There’s more to Labor Day than what often seems to only amount to the final barbecues and three-day weekends of summer. The federal holiday, celebrated the first Monday in September, marks a major win for American workers. Learn about the history of Labor Day and why it deserves recognition beyond burgers and sales.
10 Facts About the History of Labor Day and the Labor Movement
1. The first Labor Day “parade” was actually a strike.
On Sept. 5, 1882, tens of thousands of union laborers marched from New York City Hall to Union Square to protest deplorable working conditions amid the Industrial Revolution: Workers, including children as young as five years old, labored in unsafe factories, farms, mills and mines for 12 hours or more per day, seven days a week, often without breaks, fresh air or even clean water. Many workers risked their jobs and livelihoods in order to march.
2. The war on police brutality was directly tied to the Labor movement.
In early May 1886, a labor protest rally in Chicago turned into what’s now known as the Haymarket Riot. Police fired into a crowd, killing at least two but possibly six protesters (reports at the time varied) and injured several others in a peaceful rally demanding an eight-hour workday and safe conditions.
The following evening, at the end of a rally peacefully protesting police brutality, a still-unidentified individual threw a bomb, killing seven cops and at least four protesters. More protests followed, some condemning the slayings and others slamming police brutality. Gunfire between police and protesters broke out, wounding 60 cops and even more civilians. The outrage and unrest led to the convictions of eight alleged anarchists, with four being hanged. Three surviving defendants were later pardoned.
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3. New York City recognized Labor Day in 1882.
It would be several more years before it became a federal holiday.
4. A deadly railroad strike led to the federal recognition of Labor Day.
The Pullman Palace Car Company cut wages following an economic depression in the early 1890s, leading many railroad workers to join the American Railway Union, led by Eugene V. Debs. The union supported the workers with a strike against Pullman train cars. After the striking workers were punished, the entire ARU went on strike, and within days, 125,000 railroad workers quit their jobs.
Then-President Grover Cleveland sent in troops and U.S. Marshals, claiming that the railroad strike interfered with mail delivery. As a result, 13 workers were killed and nearly 60 were injured. The incident was known as the Pullman Strike. Cleveland began to show support for the Labor Movement afterward and made Labor Day a federal holiday in 1894—but his motives have been said to likely be political gain more than genuine sympathy for workers.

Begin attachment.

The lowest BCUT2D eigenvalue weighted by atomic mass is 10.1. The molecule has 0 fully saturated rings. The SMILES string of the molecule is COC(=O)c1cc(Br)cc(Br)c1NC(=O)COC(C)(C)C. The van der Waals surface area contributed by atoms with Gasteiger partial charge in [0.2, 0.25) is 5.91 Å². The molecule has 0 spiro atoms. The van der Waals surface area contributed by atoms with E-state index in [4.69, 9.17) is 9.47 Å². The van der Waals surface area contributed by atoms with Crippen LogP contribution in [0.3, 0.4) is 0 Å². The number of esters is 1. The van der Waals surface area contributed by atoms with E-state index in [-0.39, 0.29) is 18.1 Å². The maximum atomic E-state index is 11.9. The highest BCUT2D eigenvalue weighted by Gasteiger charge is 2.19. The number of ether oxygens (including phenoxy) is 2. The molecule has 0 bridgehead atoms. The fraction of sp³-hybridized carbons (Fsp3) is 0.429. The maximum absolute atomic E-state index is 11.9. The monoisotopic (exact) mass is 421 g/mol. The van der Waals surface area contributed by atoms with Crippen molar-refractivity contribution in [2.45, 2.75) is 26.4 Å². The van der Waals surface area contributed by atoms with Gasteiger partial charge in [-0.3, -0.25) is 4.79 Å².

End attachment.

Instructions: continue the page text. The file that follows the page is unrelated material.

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5. Railroad workers didn’t get a standard eight-hour workday until 1916.
It wasn’t until another massive railroad workers’ strike that the standard eight-hour workday became law. In 1916, 400,000 rail workers in four different unions threatened to strike unless the rule was implemented. President Woodrow Wilson signed the Adamson Act, making an eight-hour workday the legal standard, out of fear of the repercussions of a railroad strike.
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6. Other workers had to wait much longer for government regulation of work hours.
The Fair Labor Standards Act (FLSA) was enacted in 1938 to expand the standardized eight-hour workday to industries beyond railroads. It also established minimum wage, overtime pay and child labor laws.
7. Labor Day weekend technically has two holidays.
Labor Day always falls on the first Monday of September, but in 1909, it was declared that the Sunday preceding Labor Day would be “Labor Sunday,” dedicated to educational and spiritual messages and goals of the Labor Movement.
8. Labor Day and May Day are similar, but not the same.
The concept of Labor Day is essentially the same as that of May Day, now known as International Workers’ Day, celebrated worldwide (though not widely recognized in the United States) on May 1 every year.
9. Canada had the idea first.
From January through June 1872, Canada marked the Nine Hour Movement for laborers in an effort to shorten working days.
10. No one is quite sure who invented Labor Day.
Peter J. McGuire, who served as general secretary of the Brotherhood of Carpenters and Joiners and was a co-founder of the American Federation of Labor, is largely credited with conceiving Labor Day to recognize people “who from rude nature have delved and carved all the grandeur we behold.” However, Matthew Maguire, a machinist and secretary of Local 344 of the International Association of Machinists in Paterson, N.J., is also believed to have had a hand in founding Labor Day, proposing the holiday when he served as secretary of New York’s Central Labor Union in 1882.